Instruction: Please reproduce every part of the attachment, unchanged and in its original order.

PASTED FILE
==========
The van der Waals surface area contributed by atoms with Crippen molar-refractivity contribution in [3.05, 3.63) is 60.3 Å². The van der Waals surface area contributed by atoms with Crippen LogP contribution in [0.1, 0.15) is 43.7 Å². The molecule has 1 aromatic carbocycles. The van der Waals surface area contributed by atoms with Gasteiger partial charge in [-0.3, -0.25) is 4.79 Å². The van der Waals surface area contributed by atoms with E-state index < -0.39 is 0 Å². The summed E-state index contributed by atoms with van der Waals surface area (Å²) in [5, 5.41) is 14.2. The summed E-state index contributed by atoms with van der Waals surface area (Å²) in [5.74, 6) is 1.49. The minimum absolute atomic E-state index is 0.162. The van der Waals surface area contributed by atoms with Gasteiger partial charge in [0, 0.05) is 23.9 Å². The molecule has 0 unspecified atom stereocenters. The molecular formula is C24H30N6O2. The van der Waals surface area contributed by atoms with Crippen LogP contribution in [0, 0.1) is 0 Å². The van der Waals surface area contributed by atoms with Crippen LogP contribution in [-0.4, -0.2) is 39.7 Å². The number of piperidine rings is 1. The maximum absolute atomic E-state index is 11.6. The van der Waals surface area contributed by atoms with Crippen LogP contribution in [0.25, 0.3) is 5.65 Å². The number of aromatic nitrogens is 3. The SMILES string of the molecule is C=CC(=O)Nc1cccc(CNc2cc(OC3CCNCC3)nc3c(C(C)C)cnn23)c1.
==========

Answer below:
The van der Waals surface area contributed by atoms with Crippen molar-refractivity contribution in [3.05, 3.63) is 60.3 Å². The van der Waals surface area contributed by atoms with Crippen LogP contribution in [0.1, 0.15) is 43.7 Å². The molecule has 1 aromatic carbocycles. The van der Waals surface area contributed by atoms with Gasteiger partial charge in [-0.3, -0.25) is 4.79 Å². The van der Waals surface area contributed by atoms with E-state index < -0.39 is 0 Å². The summed E-state index contributed by atoms with van der Waals surface area (Å²) in [5, 5.41) is 14.2. The summed E-state index contributed by atoms with van der Waals surface area (Å²) in [5.74, 6) is 1.49. The minimum absolute atomic E-state index is 0.162. The van der Waals surface area contributed by atoms with Gasteiger partial charge in [0, 0.05) is 23.9 Å². The molecule has 0 unspecified atom stereocenters. The molecular formula is C24H30N6O2. The van der Waals surface area contributed by atoms with Crippen LogP contribution in [0, 0.1) is 0 Å². The van der Waals surface area contributed by atoms with Crippen LogP contribution in [-0.4, -0.2) is 39.7 Å². The number of piperidine rings is 1. The maximum absolute atomic E-state index is 11.6. The van der Waals surface area contributed by atoms with Crippen LogP contribution in [0.25, 0.3) is 5.65 Å². The number of aromatic nitrogens is 3. The SMILES string of the molecule is C=CC(=O)Nc1cccc(CNc2cc(OC3CCNCC3)nc3c(C(C)C)cnn23)c1.